Over the past few months this column has focused on the importance of continuing to build your business — in good times and bad — by sticking with “offense” activities. One of the most important things you can do to stay positive and keep things moving in the right direction is to surround yourself with successful people, and there’s no better way to do that than to become part of an expert study group.
Regardless of your previous experience with study groups, there are a number of very good reasons for you to become part of one now. Consider, for example, the volatility of today’s markets, the changing needs of aging baby boomers and the wide diversity of newly available products and services. With so much to stay abreast of (let alone master), an expert study group can be invaluable in helping you to stay at the leading edge of creating and offering value to your clients.
Moreover, CEG Worldwide research and numerous anecdotal reports from advisors in our coaching programs confirm that highly successful advisors are more likely to be members of expert study groups than are advisors who are less successful.
Expert vs. Non-Expert
What Your Peers Are Reading
Having determined that you do in fact want to join an expert study group, your first and perhaps greatest challenge will be to find one. That is, while you might find a regular or non-expert study group, true expert study groups are not only much more desirable, they are much more difficult to locate. There are four key factors that set apart the true expert study group.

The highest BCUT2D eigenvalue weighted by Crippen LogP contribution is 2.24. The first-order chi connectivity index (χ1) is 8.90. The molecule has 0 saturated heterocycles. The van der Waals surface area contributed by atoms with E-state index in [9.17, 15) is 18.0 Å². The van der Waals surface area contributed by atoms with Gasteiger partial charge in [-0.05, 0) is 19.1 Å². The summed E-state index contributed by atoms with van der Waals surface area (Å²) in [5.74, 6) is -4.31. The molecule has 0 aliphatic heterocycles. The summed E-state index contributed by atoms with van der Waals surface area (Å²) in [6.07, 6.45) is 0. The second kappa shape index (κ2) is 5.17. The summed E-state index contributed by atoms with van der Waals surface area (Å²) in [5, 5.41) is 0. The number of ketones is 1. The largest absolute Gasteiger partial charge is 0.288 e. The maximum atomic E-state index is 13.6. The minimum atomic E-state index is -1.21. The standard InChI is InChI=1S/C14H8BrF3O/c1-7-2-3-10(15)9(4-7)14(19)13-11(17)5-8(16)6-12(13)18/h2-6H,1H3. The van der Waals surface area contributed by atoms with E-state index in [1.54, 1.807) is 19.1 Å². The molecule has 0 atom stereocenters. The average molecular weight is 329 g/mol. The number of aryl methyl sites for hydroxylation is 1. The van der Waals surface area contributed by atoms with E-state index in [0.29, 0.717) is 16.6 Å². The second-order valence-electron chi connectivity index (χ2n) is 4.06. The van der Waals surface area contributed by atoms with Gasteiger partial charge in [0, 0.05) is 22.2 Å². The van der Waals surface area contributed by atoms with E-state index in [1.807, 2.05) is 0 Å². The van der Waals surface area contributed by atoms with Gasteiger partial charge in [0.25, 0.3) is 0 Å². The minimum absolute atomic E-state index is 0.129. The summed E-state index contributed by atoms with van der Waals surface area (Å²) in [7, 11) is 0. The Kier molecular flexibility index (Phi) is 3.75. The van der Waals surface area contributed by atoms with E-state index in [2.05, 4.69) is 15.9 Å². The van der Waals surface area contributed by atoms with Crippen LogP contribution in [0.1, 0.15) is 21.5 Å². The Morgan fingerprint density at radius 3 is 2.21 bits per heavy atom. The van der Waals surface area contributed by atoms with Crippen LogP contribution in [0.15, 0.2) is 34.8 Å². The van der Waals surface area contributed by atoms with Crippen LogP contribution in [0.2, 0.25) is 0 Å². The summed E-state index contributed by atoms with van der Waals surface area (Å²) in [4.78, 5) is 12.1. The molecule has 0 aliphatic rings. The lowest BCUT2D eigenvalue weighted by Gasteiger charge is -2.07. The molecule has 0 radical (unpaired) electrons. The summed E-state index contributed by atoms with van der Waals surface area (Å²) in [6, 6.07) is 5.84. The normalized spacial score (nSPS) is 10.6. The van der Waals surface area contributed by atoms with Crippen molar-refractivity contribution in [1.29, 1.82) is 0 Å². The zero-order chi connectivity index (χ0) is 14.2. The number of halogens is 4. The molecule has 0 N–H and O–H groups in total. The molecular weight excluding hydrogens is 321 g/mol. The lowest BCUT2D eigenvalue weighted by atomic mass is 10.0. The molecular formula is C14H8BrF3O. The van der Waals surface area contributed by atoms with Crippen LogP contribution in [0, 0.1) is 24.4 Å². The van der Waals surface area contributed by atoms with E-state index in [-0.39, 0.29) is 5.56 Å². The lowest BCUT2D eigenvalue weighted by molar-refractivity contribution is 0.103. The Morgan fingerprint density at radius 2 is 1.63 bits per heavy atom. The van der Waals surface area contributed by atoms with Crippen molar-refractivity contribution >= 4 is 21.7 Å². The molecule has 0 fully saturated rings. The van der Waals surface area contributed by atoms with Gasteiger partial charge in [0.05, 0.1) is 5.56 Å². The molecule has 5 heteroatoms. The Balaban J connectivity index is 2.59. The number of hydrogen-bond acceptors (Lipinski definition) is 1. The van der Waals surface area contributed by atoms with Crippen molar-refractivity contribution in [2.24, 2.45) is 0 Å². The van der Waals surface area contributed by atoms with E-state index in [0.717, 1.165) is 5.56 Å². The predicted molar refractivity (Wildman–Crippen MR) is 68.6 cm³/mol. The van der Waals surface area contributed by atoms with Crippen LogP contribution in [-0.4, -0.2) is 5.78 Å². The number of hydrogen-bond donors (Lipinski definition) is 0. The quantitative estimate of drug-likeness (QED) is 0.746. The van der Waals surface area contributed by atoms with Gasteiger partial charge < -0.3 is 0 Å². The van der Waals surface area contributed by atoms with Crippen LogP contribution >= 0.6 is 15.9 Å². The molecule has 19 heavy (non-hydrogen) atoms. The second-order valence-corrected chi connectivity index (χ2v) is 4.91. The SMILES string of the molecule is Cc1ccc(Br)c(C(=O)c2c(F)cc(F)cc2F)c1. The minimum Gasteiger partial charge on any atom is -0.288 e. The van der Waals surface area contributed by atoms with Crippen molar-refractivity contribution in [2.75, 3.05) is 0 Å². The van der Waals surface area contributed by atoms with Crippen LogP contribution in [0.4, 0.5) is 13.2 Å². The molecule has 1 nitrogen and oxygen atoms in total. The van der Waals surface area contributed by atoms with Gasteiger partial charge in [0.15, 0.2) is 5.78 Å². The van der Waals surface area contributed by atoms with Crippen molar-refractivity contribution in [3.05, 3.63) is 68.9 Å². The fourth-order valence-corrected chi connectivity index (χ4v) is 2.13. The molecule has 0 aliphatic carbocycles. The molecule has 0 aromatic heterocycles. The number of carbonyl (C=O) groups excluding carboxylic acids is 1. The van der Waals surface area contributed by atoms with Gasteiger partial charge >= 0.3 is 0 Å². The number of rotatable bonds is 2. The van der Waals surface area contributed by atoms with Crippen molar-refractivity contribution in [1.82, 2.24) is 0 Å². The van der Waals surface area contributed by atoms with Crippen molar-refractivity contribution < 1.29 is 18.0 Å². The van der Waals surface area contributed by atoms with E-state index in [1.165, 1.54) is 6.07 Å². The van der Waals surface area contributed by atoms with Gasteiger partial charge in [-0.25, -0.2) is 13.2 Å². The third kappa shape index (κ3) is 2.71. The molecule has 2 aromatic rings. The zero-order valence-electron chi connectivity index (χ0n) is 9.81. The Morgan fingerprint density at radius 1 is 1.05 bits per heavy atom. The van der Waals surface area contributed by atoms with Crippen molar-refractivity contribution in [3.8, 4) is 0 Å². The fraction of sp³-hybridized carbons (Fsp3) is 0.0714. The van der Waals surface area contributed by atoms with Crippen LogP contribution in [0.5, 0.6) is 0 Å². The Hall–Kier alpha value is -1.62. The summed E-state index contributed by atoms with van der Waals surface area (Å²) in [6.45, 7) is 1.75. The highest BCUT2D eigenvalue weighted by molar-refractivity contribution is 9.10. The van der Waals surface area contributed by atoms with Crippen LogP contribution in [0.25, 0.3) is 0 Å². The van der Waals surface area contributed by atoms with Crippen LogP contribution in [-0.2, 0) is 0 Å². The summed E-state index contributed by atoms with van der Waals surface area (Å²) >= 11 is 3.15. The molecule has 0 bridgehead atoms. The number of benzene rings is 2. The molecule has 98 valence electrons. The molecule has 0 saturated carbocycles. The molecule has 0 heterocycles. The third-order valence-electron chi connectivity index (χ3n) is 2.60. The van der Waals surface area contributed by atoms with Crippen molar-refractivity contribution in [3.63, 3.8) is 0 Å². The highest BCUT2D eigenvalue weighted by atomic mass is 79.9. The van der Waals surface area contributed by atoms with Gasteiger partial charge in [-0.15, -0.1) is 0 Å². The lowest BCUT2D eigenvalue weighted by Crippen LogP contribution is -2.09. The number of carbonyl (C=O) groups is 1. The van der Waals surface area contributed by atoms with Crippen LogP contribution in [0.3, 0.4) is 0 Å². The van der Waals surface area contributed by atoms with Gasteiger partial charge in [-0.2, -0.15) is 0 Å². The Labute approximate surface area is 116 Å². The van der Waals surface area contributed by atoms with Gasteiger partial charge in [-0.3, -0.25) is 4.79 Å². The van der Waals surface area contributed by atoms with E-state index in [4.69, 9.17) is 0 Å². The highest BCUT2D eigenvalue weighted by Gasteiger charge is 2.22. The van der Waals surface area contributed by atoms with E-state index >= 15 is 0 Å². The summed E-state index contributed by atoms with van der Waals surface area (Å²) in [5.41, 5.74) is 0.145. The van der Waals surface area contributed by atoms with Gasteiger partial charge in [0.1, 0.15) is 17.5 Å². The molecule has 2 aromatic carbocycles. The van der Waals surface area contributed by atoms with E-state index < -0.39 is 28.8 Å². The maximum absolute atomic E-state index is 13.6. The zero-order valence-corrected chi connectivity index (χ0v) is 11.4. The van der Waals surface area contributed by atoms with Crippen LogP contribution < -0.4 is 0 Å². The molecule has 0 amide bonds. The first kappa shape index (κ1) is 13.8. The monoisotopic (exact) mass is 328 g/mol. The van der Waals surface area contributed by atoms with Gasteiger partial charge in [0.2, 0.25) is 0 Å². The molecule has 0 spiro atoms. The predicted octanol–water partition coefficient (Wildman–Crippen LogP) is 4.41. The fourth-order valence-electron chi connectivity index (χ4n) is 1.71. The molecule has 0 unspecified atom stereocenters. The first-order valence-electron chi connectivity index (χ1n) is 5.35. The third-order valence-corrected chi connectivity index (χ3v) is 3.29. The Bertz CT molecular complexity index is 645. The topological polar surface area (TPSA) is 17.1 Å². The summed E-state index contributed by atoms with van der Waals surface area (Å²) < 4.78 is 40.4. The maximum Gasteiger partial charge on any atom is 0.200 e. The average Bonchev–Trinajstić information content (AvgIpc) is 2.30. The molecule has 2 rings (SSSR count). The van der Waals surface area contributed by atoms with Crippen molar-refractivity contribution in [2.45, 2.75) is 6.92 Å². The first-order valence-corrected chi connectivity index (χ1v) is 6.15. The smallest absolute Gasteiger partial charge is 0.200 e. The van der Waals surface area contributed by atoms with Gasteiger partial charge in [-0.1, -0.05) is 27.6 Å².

The first factor is the degree of structure that characterizes the group. You want to join a group that is highly structured, that creates and follows clear agendas, and that meets according to a regular schedule. Ideally, an expert study group will have 12 to 15 members — we recommend a minimum of eight — and will meet one to two days, three or four times a year. So, for example, look for a group that meets one day four times a year, or two days three times a year. Meetings should be determined a year in advance; that is, in the 2nd quarter of 2009 the group should be scheduling its meeting for the 2nd quarter of 2010.
Generally, meeting venues rotate through, with one member being responsible for providing an office conference room or setting up a hotel meeting room. Although meeting in a hotel incurs an additional cost, the advantage is that there will be no distractions or interruptions — none of the members will be running out of their conference room to handle emergencies — and meetings will be more focused and productive overall.
The second distinct characteristic is the use of interactive training methodologies. You want to join a group that uses an interactive educational approach, one that encourages or requires a high degree of membership participation. That is, you want a group that innovatively challenges and brings out the best both in yourself and in the other successful advisors you are surrounding yourself with.
Third, expert study groups regularly make use of outside presenters. Study groups that don’t bring in outside presenters are less likely to be successful because they require the members of the group to constantly develop new materials to be shared. As a result, these groups become inward-looking rather than outward-looking and fail to stay on the cutting edge. So look for a group that frequently retains outside experts to make presentations, share ideas, catalyze effective brainstorming and develop concrete action plans.
Finally, true expert study groups focus on best practices and building and growing outstanding business. In distinction, non-expert study groups frequently focus on products. Compared, then, to non-expert study groups, true expert study groups will generate more and better ideas and approaches, along with frequent sharing of success stories on how to build better businesses.
The Right Group